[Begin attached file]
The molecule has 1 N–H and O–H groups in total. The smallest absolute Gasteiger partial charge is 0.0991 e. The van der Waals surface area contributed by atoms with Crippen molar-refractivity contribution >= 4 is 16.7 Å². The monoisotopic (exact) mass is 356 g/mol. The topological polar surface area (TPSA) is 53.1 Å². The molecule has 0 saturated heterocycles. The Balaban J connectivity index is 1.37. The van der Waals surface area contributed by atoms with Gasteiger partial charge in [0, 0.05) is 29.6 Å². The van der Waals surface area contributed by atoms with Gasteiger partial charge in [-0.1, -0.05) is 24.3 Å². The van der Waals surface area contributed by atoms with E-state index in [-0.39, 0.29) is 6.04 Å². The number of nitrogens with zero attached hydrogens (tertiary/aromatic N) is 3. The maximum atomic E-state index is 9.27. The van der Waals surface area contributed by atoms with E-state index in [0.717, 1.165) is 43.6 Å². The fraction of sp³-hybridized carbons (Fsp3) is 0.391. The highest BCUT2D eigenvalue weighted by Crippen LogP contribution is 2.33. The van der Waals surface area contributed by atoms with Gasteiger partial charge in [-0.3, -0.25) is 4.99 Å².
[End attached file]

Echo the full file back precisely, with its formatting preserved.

The molecule has 1 N–H and O–H groups in total. The smallest absolute Gasteiger partial charge is 0.0991 e. The van der Waals surface area contributed by atoms with Crippen molar-refractivity contribution >= 4 is 16.7 Å². The monoisotopic (exact) mass is 356 g/mol. The topological polar surface area (TPSA) is 53.1 Å². The molecule has 0 saturated heterocycles. The Balaban J connectivity index is 1.37. The van der Waals surface area contributed by atoms with Gasteiger partial charge in [0, 0.05) is 29.6 Å². The van der Waals surface area contributed by atoms with Gasteiger partial charge in [-0.1, -0.05) is 24.3 Å². The van der Waals surface area contributed by atoms with E-state index in [-0.39, 0.29) is 6.04 Å². The number of nitrogens with zero attached hydrogens (tertiary/aromatic N) is 3. The maximum atomic E-state index is 9.27. The van der Waals surface area contributed by atoms with E-state index in [0.717, 1.165) is 43.6 Å². The fraction of sp³-hybridized carbons (Fsp3) is 0.391. The highest BCUT2D eigenvalue weighted by Crippen LogP contribution is 2.33. The van der Waals surface area contributed by atoms with Gasteiger partial charge in [-0.3, -0.25) is 4.99 Å².